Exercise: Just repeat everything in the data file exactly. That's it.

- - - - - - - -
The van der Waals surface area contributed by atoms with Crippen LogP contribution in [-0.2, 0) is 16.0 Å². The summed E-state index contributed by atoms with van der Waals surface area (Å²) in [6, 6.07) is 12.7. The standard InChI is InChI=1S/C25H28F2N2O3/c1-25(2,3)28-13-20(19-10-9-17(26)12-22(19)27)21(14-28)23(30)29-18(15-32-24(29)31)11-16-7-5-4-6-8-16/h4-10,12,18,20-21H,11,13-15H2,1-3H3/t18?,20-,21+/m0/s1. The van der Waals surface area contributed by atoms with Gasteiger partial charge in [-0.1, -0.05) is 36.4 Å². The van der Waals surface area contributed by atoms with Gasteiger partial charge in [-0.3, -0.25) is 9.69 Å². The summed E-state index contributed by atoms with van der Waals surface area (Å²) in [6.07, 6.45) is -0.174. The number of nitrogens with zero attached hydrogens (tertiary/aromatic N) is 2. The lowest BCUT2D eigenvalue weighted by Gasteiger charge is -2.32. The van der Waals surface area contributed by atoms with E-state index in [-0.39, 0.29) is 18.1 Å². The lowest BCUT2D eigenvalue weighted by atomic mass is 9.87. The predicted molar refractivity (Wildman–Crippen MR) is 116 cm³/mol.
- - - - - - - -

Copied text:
The van der Waals surface area contributed by atoms with Crippen LogP contribution in [-0.2, 0) is 16.0 Å². The summed E-state index contributed by atoms with van der Waals surface area (Å²) in [6, 6.07) is 12.7. The standard InChI is InChI=1S/C25H28F2N2O3/c1-25(2,3)28-13-20(19-10-9-17(26)12-22(19)27)21(14-28)23(30)29-18(15-32-24(29)31)11-16-7-5-4-6-8-16/h4-10,12,18,20-21H,11,13-15H2,1-3H3/t18?,20-,21+/m0/s1. The van der Waals surface area contributed by atoms with Gasteiger partial charge in [-0.1, -0.05) is 36.4 Å². The van der Waals surface area contributed by atoms with Gasteiger partial charge in [-0.3, -0.25) is 9.69 Å². The summed E-state index contributed by atoms with van der Waals surface area (Å²) in [6.07, 6.45) is -0.174. The number of nitrogens with zero attached hydrogens (tertiary/aromatic N) is 2. The lowest BCUT2D eigenvalue weighted by Gasteiger charge is -2.32. The van der Waals surface area contributed by atoms with E-state index in [-0.39, 0.29) is 18.1 Å². The lowest BCUT2D eigenvalue weighted by atomic mass is 9.87. The predicted molar refractivity (Wildman–Crippen MR) is 116 cm³/mol.